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Mary Beverly

Female 1678 - Bef 1796  (117 years)


Personal Information    |    Sources    |    All    |    PDF

  • Name Mary Beverly 
    Born 28 Jun 1678  Jamestown, Middlesex, Virginia Colony Find all individuals with events at this location 
    Gender Female 
    Died Bef 1796  King and Queen Co., Virginia Colony Find all individuals with events at this location 
    Person ID I17186  My Reynolds Line
    Last Modified 11 Apr 2018 

    Father Major Robert Beverly,   b. Est 1640, Middlesex, Colonial Virginia Find all individuals with events at this location,   d. Yes, date unknown 
    Mother Mary Margaret Boyd,   b. 1 Mar 1637, England Find all individuals with events at this location,   d. 28 Jun 1678, Middlesex Co., Virginia Colony Find all individuals with events at this location  (Age 41 years) 
    Family ID F5825  Group Sheet  |  Family Chart

    Family 1 Private 
    Children 
     1. James Jones,   b. 1705, Middlesex, Colonial Virginia Find all individuals with events at this location,   d. 1745, Christ Church Parish, Middlesex Co., Virginia Find all individuals with events at this location  (Age 40 years)
    Last Modified 24 Dec 2016 
    Family ID F6128  Group Sheet  |  Family Chart

    Family 2 John Langhorne,   b. Abt 1695, Warwick, Chesterfield County, Virginia Colony Find all individuals with events at this location,   d. Abt 1767, Warwick County, Colonial Virginia Find all individuals with events at this location  (Age ~ 72 years) 
    Children 
    +1. Lockey Langhorne,   b. Est 1723, York Co., Colonial Virginia Find all individuals with events at this location,   d. Apr 1792, Prob. Cumberland Co., Virginia Find all individuals with events at this location  (Age ~ 69 years)
    Last Modified 11 Apr 2018 
    Family ID F6129  Group Sheet  |  Family Chart

  • Sources 
    1. [S107] Family Histories, http://www.raken.com/american_wealth/planter_aristocrats/langhorne2.asp.
      As the sole heir of John Langhorne, Maurice Langhorne (1670-1698) inherited a huge estate. Around 1690 he married Anne Cary of "The Forest". Anne Cary was the daughter of Capt. Henry Cary, a planter who was well known as the master builder of Williamsburg. The marriage of Maurice Langhorne to Anne Cary was a good one, for the Carys were one of the wealthiest and most influential families in the Virginia Colony. In 1695, Maurice and Anne Langhorne had their only child, whom they named John Langhorne. Within three short years Maurice Langhorne died, and young John was sent to "The Forest" to be raised by his maternal grandparents Henry and Judith Cary. Anne Cary Langhorne soon remarried, a member of another prominent Tidewater family, Benjamin Harrison III of Charles City County. Until John Langhorne III (1695-1767) reached his majority, the Harrison family operated Gambell plantation. For the next twenty years, John Langhorne would spend his days in the polite atmosphere of the Cary plantation.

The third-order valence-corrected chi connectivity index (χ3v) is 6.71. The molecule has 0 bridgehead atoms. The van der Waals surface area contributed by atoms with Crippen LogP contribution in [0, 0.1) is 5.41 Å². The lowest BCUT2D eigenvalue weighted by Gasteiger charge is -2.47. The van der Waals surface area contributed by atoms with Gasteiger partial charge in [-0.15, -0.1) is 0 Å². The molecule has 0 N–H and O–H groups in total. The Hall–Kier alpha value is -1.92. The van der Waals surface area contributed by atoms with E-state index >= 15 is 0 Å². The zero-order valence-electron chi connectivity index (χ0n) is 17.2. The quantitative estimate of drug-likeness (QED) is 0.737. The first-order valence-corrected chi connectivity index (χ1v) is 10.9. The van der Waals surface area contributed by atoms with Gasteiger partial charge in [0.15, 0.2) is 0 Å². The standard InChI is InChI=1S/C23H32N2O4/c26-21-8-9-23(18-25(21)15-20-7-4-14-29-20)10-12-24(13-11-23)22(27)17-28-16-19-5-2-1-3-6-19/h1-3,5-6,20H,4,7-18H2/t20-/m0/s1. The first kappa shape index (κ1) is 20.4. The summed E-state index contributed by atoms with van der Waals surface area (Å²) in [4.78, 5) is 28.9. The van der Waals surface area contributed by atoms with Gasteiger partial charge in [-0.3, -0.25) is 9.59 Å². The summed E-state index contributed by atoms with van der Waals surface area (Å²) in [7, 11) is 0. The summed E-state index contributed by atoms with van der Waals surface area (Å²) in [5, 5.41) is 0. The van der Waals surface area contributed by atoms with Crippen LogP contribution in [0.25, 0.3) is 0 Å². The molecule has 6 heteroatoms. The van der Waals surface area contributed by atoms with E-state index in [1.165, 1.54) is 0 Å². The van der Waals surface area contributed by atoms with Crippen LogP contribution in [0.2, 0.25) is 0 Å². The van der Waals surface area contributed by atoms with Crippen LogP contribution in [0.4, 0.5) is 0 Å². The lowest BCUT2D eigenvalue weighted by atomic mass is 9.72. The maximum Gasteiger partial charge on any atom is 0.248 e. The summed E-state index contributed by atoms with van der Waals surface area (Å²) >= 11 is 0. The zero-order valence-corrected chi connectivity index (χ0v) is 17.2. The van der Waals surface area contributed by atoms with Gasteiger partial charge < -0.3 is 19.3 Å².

When in his early twenties however, John Langhorne III had become anxious for his own personal success. Thus in 1719, he took over Gambell and married Mary Beverley of Middlesex County. Mary Beverley was a granddaughter of Capt. John Langhorne's old friend and contemporary Maj. Robert Beverley. Throughout his long career, Hon. John Langhorne served as a Justice of the Peace, a member of the House of Burgesses, Sheriff of Warwick County, and Presiding Justice of Warwick County from 1749-1762. In addition to his numerous political duties, John Langhorne III continued to expand his land holdings by purchasing new plantations in Chesterfield County, and was also a highly successful merchant, continuing the tradition laid out by his fortune-founding grandfather some fifty years before. John Langhorne and Mary Beverley had three children who left issue. Their only daughter Lockey (named after Judith Lockey, the wife of Capt. Henry Cary and mother of Anne Cary) was successfully courted by Thomas Tabb. Lockey's considerable dowry helped to establish the Tabb family as members of the Tidewater elite. The elder son, Maj. Maurice Langhorne II (1719-1790) removed to Cumberland County to live near his cousin Col. Archibald Cary of "Ampthill" and his lovely wife, the former Mary Randolph of "Curles". This Maurice Langhorne bought thousands of acres in Cumberland and established himself as a great success in his own right.

      The younger son, Maj. William Langhorne (1721-1797) held possession of the Warwick County estates and became the most prominent of the three. He married Elizabeth Cary Scarsbrook, a cousin of George Washington and Thomas Nelson, and daughter of the wealthy Yorktown merchant Col. Henry Scarsbrook. Henry Scarsbrook was the great-grandson of Capt. Nicholas Martiau, the man whose plantation was later turned into Yorktown. Like his father, William Langhorne served as a Sheriff, Justice of the Peace, and as a Burgess. He was also a magistrate for forty years. During the Revolutionary War, William Langhorne served as aide-de-camp to the Marquis de Lafayette, was a member of the Committee of Safety, and was the only representative of Warwick County for the first four out of five Revolutionary Conventions. His service has been commemorated on a memorial in Williamsburg. Of his nine children, two sons were the most prominent. Maj. John Scarsbrook Langhorne (1760-1797) married the daughter of his Uncle Maj. Maurice Langhorne of Cumberland, thus reuniting two lines of family inheritance. Marrying of cousins, a common practice among the wealthy families of Virginia and other colonies likewise, helped to keep money in the family. John Scarsbrook Langhorne's younger brother, another Maurice Langhorne (1769-1818) married Martha Holladay of "Indian Fields", and their grandson Maurice Finney Langhorne married Lillian Isabelle Blair Polk, a close relative of President James K. Polk.